Faster and slicker but no easier: Hands-on with Dark Souls III
If I'm entirely honest with you all, I was sort of dreading my first opportunity to go hands-on with Dark Souls III. For me, the Souls games are something best experienced at home with the curtains drawn and the lights off - mainly to contain any sense of shame at multiple deaths and poor in-game performance to myself. Playing it in a room with other press and the PR chap handling the game present is thus rather daunting - but it's to Dark Souls III's credit that after a few minutes I didn't much care that I was playing in front of others - quickly I was more obsessed with dashing back to where I'd died to take back the souls I'd lost.
While Dark Souls II is pretty damn good in its own right, it still has to be said that many didn't think the game quite stood up to its predecessor's greatest moments. Many chalk that up to series creator Hidetaka Miyazaki stepping away from the director's chair for the second entry; but he's back in that role for the third, and based on our half an hour of hands-on time he appears to be delivering something familiar augmented with small tweaks that have a larger gameplay impact than you'd expect.
It'd be amiss to not mention Bloodborne here, the Souls-alike game Miyazaki developed for Sony while Dark Souls II was in production. The largest thing Bloodborne bought to the table was a stronger sense of freedom of movement, with the player character more focused on deftly dodging than blocking. This concept appears to have transferred at least in part to Dark Souls III - while blocking is still vital, with certain weapons and load-outs dodging and flipping out of harm's way could be equally as viable in some situations.
Before our demo begins, we're given a hands-off presentation from some of the development team from Japan, and they appear keen to point that out. Long and Short bows now function differently, for instance, with shortbows firing weaker shots from a third person locked-on perspective while also allowing the player to quickly roll or dodge if necessary.
The developer leading the demo describes the shortbow's combat style as 'Legolas-like', while using the Longbow remains more rigid - but the trade off is that it's more deadly, doing more damage to enemies for each shot landed.
The new potential for speed as a core strategy is also demonstrated in the form of dual-wielded scimitars, weapons that encourage the player to slash wildly at enemies with speed.
These appeared very effective against smaller, weaker enemies, but far more difficult to use against enemies that are more powerful and less easily knocked into a state of hitstun.
New weapon-exclusive 'Weapon Arts' techniques will also help to further set weapons apart. These attacks essentially resemble 'ultimate' moves somewhat - though being Souls, this isn't going to one-hit-KO enemies, and also seem fairly difficult to land, requiring you to make yourself vulnerable for a moment in switching to a specific stance before using them.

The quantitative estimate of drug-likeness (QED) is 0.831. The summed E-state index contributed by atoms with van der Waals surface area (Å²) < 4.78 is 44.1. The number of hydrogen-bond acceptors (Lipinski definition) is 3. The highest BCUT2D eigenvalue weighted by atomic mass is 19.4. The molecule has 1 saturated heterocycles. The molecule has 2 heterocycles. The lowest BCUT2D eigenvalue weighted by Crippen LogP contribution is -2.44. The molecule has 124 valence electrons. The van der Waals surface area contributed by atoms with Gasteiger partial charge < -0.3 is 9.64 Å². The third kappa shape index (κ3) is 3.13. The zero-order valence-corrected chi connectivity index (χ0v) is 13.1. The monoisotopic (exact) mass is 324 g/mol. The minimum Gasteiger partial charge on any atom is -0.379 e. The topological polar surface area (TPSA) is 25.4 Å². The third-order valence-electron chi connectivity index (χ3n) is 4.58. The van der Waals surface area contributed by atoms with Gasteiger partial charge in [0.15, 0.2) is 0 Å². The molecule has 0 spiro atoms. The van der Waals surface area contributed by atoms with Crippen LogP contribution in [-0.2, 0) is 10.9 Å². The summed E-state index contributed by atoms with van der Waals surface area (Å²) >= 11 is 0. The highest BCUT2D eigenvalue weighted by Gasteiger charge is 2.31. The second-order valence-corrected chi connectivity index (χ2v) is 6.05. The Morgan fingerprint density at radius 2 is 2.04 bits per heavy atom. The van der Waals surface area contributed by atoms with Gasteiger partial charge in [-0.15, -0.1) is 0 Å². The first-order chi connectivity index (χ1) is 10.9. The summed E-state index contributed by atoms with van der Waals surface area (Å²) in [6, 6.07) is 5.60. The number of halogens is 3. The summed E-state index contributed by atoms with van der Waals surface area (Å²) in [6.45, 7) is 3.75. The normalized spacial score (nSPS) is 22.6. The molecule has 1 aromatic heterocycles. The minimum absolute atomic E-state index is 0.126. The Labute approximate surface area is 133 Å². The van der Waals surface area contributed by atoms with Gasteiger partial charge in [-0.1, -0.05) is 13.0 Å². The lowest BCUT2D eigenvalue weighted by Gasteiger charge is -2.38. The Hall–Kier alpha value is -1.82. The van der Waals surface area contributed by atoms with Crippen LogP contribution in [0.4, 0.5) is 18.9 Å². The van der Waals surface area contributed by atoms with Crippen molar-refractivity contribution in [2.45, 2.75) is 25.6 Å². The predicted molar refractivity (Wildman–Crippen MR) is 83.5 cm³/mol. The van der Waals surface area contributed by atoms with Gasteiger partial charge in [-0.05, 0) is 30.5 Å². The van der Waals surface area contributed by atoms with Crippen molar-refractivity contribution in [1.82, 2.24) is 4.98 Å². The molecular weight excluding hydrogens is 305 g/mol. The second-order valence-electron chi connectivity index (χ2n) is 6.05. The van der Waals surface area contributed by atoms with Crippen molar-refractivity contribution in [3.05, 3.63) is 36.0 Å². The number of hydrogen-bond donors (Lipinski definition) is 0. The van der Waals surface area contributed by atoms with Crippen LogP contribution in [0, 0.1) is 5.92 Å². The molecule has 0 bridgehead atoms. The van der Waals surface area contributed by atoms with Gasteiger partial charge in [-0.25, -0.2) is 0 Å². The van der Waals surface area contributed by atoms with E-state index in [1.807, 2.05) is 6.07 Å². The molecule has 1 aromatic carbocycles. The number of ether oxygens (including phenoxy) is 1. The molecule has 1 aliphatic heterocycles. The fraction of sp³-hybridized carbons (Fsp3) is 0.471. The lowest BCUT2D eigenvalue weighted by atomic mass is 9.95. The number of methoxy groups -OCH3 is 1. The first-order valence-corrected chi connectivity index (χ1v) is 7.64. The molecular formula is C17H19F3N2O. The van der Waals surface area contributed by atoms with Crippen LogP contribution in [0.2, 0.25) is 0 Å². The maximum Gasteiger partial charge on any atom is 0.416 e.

The previously-mentioned scimitars have a great 'whirlwind' spin-attack, for instance, while greatswords have a sweeping upwards swing that can send enemies flying. In my short demo I found these pretty satisfying to use - but they can only be used a limited amount, with your uses restored by resting at bonfires.
This new feature is another great example of small changes that end up having a much larger impact, a theme in Dark Souls III.
The new arts make certain weapons more effective in certain situations; the Longsword has a couple of different arts techniques that serve as great ways to break through an enemy's guard, making it perfect for Knights and the like. Furthermore, with the arts placed on the left trigger the way shields work has now been significantly adjusted too, with different types of shields working in slightly different ways.
The area I got to play around in was The Wall of Lodoleth, a castle that seems like it makes up a pretty typical Souls starting dungeon, complete with the castle's resident dragon. This time the dragon can be coaxed into attacking certain areas and taking out some enemies for you, which ends up being rather useful.
While dodging is now more viable, this still isn't Bloodborne. Quickly I have my wake-up call when ambushed from an enemy hiding behind an archway - keep your guard up, check your corners, and have your shield constantly ready.
This all feels like Souls, alright, but the increased movement speed does a lot to make the game feel more flexible and modern - even if it doesn't make it any easier.
A matter of weeks after E3, it's reassuring to be able to report that the game looked and moved better than it did during that show's hands-off demo of the very same area. There's some lovely lighting at play, and there definitely appears to be a larger scope, though of course for this demo we were limited to a small area.
The boss of the area, a gigantic sword-wielding terror with a stooped back and distinctly feminine movement, was a design highlight, and I rather enjoyed looking at it the three times I reached it before it swiftly killed me.
Between weapon arts and the slicker movement, Dark Souls III appears to be more of the same but with subtle tweaks that add up to be more than the sum of their parts - something I strongly suspect is precisely what most fans of the series want - and it proves that despite briefly stepping away from the series, Miyazaki's vision for Souls remains relatively and perhaps reassuringly static. I just can't wait to play it in a setting where I'm not embarrassing myself so much.